Les escargots

Some cats catch birds, others catch mice and a few catch rats. Louis Catorze has managed all of the above, and more, but his latest thing is to bring teeny-tiny snails into Le Château.

Cat Daddy is quite embarrassed by it and feels that there is more prestige in rodents, with the manliness of the cat being directly proportional to the size of the rodent caught. “Snails are just a joke!” he declared. “Only he could be so slow that a SNAIL is capable of catching up with him and hitching a ride on his fur. I hope you chucked them out in the park at the front. If you chuck them out in the garden, they’ll eat all the kale.”

Oh. Oops. Luckily I remembered where I’d put them and was able to retrieve them because, being snails, they hadn’t got very far.

Here are two of our boy’s gifts, brought one after the other on the same night, pictured with a 20p coin to get a true sense of their teeny-tininess. It seems you can take Le Chat out of France, but you can’t take France out of Le Chat.

Le vilain petit canard

I didn’t want to say this until I was sure I wasn’t imagining it, but … Louis Catorze has been doing the bird-chatter noise at his tail. I must admit that, from some angles, the shaved bits make it look like the head of a duckling or a baby emu, but surely nobody is THAT daft?

And he has discovered that, if he curls up into a ball, he can reach the tip of his tail to bite it. So the soft Cône, being wider than the plastic one, is back.

Because the little sod managed to wriggle out of it the last time, we have had to become very inventive with our knotting and create something at the more severe end of the knot spectrum. I experimented with the few knots that I could recall from my Girl Guides days until my mum tutted impatiently, snatched Le Cône from my hands and whipped up a hangman’s noose-style Knot of Death that, frankly, terrified me. Had we known about this knot as kids, we would never have played up.

Obviously the danger of Catorze strangling himself is very much on our minds so not only is he under house arrest, but he is also under room arrest and under round-the-clock accidental-suicide watch. Like a dangerous inmate in a maximum security penitentiary, he goes nowhere unaccompanied.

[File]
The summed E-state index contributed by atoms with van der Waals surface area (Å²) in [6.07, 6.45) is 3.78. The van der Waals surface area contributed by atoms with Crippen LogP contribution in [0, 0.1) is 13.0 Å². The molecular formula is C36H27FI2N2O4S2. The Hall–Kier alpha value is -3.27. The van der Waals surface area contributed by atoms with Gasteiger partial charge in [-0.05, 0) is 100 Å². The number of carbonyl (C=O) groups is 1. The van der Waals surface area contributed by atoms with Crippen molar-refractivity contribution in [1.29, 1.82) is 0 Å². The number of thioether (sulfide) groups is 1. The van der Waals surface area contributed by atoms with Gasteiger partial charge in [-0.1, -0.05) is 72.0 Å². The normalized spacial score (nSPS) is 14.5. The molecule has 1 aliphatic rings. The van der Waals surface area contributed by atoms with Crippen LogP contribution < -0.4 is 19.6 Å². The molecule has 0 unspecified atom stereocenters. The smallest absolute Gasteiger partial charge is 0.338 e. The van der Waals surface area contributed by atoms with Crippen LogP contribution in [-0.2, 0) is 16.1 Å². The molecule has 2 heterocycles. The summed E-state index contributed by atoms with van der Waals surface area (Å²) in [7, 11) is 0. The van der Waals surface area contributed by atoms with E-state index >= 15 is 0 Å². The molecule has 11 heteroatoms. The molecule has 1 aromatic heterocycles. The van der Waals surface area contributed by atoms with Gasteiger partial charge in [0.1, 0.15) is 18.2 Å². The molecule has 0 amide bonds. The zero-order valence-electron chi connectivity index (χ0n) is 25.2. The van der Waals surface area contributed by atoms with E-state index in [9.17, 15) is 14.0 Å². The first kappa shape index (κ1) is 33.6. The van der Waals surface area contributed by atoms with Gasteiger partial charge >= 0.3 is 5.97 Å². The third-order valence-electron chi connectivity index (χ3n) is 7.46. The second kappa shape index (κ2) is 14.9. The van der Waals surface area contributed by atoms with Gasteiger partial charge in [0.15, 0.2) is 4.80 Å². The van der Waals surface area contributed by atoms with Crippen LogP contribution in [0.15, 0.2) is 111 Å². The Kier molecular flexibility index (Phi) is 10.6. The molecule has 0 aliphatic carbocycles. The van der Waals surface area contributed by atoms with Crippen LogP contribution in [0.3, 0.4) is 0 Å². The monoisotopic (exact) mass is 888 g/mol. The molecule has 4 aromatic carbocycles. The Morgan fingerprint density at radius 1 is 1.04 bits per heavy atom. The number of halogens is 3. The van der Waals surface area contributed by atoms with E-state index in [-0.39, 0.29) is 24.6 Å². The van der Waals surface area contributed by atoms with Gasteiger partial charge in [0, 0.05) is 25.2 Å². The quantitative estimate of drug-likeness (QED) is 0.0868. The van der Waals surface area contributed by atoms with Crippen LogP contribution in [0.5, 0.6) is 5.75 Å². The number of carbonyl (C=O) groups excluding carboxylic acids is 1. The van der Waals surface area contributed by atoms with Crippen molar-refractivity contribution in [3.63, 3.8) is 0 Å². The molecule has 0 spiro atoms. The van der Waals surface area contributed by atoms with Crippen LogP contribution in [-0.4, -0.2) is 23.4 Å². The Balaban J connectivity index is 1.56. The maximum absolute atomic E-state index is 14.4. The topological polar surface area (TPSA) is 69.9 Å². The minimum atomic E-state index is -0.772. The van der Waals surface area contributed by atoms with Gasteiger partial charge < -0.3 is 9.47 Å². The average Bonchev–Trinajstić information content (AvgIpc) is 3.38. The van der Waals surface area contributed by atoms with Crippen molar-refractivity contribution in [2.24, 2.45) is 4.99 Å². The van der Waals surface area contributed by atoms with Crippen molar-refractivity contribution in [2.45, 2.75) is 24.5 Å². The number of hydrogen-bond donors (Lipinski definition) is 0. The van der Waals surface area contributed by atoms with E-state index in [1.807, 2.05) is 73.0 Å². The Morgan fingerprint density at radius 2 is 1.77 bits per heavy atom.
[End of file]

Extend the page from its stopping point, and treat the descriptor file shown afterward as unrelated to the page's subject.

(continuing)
The good thing is that he is much happier with the soft Cône. He would be happier still with no Cône at all but, alas, it’s never going to happen: he has proven, time and time again, that he cannot be trusted during Cône-free breaks, however short. So, although it might not seem that way, it’s easier and kinder to give him the drastic death-knot around the neck and assign him a 24-hour guard.

And, between us, Cat Daddy, Houseguest Matt and I are on it.

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Je suis marrant comment? Je suis un clown?

The birds are back! And they’ve got Louis Catorze! Mon Dieu!

The terrifying thing is that I can’t see them. However, I can HEAR them having a very animated conversation indeed, with Louis Catorze meowing in between, and I swear I can pick out the voice of a psychotic feathered ringleader who is controlling the proceedings. Imagine a bird version of Joe Pesci in Goodfellas and you will know what I mean.

I actually don’t know what to do, given that I have no idea where they are. Le Château backs onto a school and I expect the war council is taking place behind the fence, in the playground, but the fence is impenetrable to humans. I am powerless to help my poor boy.

Update: Catorze has just trotted in showing no signs of injury or distress, although he is covered in some sort of plant seeds which I have had to pick off one by one (a small selection of which is pictured below, along with strands of cat hair – you’re welcome). It is not known whether he rolled in them, or whether he was pelted with them by la mafia aviaire.

This is not going to go away, is it?

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Tel est pris qui croyait prendre

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Meteorological hot snaps and convalescence: not a good combination. However, one very flimsy silver lining is that Cat Daddy and I like to sit outside in the evenings and gaze up at the sunset through the telegraph wires at the back of Le Château, with Louis Catorze pitter-pattering about our feet. We used to find the wires a bit of an eyesore but now, somehow, we have fallen in love with their retro charm, and we adore watching the clouds glide and the colours melt hypnotically through their stark lines.

Not so yesterday. One moment they looked just as they do in this photo, and the next – no more than a second or two later – they were filled with starling-type birds, all eyeing us disdainfully. The whole flock had suddenly risen like a cloud of black vapour from behind the fence and alighted on the wires, then, as quickly as they had appeared and before either of us could reach for our phones, they vanished.